Under the rules of racing, the stewards must reach a decision by simple majority. For the sport to operate under a lucid, reliable umbrella, why are we prohibited from knowing whether the outcome was unanimous or majority? I’m not necessarily saying racing should have more definitive rights and wrongs, but it would be in the interests of professionalism if we were able to see whether opinions were divided or not. Confidentiality is important, but in no way would it be infringed on if this were to happen, and it would serve more than a lifeless report.
In my opinion, centralised stewarding would be a monumental progression. In short, racing would be more evenly standardised, more consistent, and the rules and the consequences for breaking them, would appear clearer too. I would like to see a singular body of people to police general steward’s enquiries. Each member would be an accredited spokesperson with media training, and would be able to convey what happened, what they did and why they did it to the media. If this was the case, the sport would be in a much stronger position to defend itself.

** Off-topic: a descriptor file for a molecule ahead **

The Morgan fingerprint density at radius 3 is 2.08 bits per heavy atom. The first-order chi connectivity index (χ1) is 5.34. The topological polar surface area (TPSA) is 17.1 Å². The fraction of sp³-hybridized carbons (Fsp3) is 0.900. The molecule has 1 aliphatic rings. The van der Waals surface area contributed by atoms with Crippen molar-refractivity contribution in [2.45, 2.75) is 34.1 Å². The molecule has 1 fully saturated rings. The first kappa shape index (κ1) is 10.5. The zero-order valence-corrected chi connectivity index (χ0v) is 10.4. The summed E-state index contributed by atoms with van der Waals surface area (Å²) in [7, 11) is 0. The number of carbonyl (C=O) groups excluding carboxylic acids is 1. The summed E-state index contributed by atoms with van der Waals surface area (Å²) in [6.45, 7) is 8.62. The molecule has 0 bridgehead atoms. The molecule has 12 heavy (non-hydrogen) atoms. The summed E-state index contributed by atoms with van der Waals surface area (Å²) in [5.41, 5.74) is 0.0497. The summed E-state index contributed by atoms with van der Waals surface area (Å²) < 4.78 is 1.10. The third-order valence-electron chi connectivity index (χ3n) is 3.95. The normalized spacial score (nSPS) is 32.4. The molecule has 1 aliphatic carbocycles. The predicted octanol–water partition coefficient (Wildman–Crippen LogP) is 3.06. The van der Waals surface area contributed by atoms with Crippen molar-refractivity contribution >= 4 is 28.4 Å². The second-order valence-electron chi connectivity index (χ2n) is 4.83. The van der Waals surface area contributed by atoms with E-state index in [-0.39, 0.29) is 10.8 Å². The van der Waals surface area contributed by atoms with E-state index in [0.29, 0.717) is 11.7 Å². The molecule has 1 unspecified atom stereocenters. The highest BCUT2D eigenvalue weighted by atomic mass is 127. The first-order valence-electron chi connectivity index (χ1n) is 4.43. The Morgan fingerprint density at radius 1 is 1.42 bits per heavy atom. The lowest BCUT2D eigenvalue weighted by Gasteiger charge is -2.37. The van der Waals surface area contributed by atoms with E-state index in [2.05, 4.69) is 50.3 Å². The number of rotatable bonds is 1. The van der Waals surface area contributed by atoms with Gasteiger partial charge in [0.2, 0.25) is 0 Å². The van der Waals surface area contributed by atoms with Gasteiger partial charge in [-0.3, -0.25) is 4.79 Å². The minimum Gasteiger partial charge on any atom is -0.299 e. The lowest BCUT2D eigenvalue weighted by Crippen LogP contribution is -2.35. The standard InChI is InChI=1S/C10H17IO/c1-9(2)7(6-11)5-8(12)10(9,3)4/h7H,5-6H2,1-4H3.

Another questionable structure in racing is the BHA’s racing admin site. The comprehensive resource is only accessible to licensed individuals, and therefore they are able to see influential data before anyone else. I don’t understand why the site cannot be universally available to anyone who wishes to see it?
By granting “licensed” people exclusive access, the stereotype of racing being a fixed or closed entity is being perpetuated. Trainers, owners and jockeys all have their respective jobs, but in no way should their job role entitle them to see information before anyone else. If racing admin was accessible to everyone at once, the sport would be in safer hands, as the manipulation of entries, declarations and markets would be minimised. If I had access to exact entry requirements and race conditions for every race in the UK calendar, I would have a far superior grasp on the sport which I love, and fail to see how this would place anyone at a disadvantage. The delay in transmitting this information has unnecessary chain reactions, and frankly, it is a wonder something hasn’t been done about it as of yet.